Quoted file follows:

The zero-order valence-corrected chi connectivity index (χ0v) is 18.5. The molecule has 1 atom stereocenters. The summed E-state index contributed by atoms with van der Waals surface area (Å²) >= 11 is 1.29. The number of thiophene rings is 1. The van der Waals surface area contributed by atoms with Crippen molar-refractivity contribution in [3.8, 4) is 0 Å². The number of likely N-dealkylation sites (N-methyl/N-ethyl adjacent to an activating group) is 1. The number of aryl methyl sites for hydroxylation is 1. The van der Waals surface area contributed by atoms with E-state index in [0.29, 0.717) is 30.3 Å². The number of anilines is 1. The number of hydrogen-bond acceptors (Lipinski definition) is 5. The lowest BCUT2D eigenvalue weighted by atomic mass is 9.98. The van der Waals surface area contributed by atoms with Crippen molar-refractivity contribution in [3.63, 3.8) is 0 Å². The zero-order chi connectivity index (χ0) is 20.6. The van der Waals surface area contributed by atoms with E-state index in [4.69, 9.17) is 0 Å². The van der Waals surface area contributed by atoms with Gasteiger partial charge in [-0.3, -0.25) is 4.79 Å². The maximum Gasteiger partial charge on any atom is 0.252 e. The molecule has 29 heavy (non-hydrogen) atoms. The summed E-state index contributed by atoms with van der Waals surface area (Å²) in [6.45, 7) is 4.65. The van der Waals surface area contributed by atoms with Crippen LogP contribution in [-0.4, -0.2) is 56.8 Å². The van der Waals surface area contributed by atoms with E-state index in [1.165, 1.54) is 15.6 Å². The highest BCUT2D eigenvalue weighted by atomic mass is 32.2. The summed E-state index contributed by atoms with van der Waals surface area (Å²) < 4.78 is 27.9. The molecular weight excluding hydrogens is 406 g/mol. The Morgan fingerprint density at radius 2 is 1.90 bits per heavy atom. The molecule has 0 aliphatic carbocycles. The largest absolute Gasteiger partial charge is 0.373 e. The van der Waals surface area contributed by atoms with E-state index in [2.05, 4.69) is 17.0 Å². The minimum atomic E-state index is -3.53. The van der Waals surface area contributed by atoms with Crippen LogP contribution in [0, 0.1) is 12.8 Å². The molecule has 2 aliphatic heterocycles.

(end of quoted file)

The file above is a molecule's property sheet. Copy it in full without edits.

The zero-order valence-corrected chi connectivity index (χ0v) is 18.5. The molecule has 1 atom stereocenters. The summed E-state index contributed by atoms with van der Waals surface area (Å²) >= 11 is 1.29. The number of thiophene rings is 1. The van der Waals surface area contributed by atoms with Crippen molar-refractivity contribution in [3.8, 4) is 0 Å². The number of likely N-dealkylation sites (N-methyl/N-ethyl adjacent to an activating group) is 1. The number of aryl methyl sites for hydroxylation is 1. The van der Waals surface area contributed by atoms with E-state index in [0.29, 0.717) is 30.3 Å². The number of anilines is 1. The number of hydrogen-bond acceptors (Lipinski definition) is 5. The lowest BCUT2D eigenvalue weighted by atomic mass is 9.98. The van der Waals surface area contributed by atoms with Crippen molar-refractivity contribution in [3.63, 3.8) is 0 Å². The zero-order chi connectivity index (χ0) is 20.6. The van der Waals surface area contributed by atoms with E-state index in [4.69, 9.17) is 0 Å². The van der Waals surface area contributed by atoms with Gasteiger partial charge in [-0.3, -0.25) is 4.79 Å². The maximum Gasteiger partial charge on any atom is 0.252 e. The molecule has 29 heavy (non-hydrogen) atoms. The summed E-state index contributed by atoms with van der Waals surface area (Å²) in [6.45, 7) is 4.65. The van der Waals surface area contributed by atoms with Crippen LogP contribution in [-0.4, -0.2) is 56.8 Å². The van der Waals surface area contributed by atoms with E-state index in [1.165, 1.54) is 15.6 Å². The highest BCUT2D eigenvalue weighted by atomic mass is 32.2. The summed E-state index contributed by atoms with van der Waals surface area (Å²) < 4.78 is 27.9. The molecular weight excluding hydrogens is 406 g/mol. The Morgan fingerprint density at radius 2 is 1.90 bits per heavy atom. The molecule has 0 aliphatic carbocycles. The largest absolute Gasteiger partial charge is 0.373 e. The van der Waals surface area contributed by atoms with E-state index in [2.05, 4.69) is 17.0 Å². The minimum atomic E-state index is -3.53. The van der Waals surface area contributed by atoms with Crippen LogP contribution in [0, 0.1) is 12.8 Å². The molecule has 2 aliphatic heterocycles.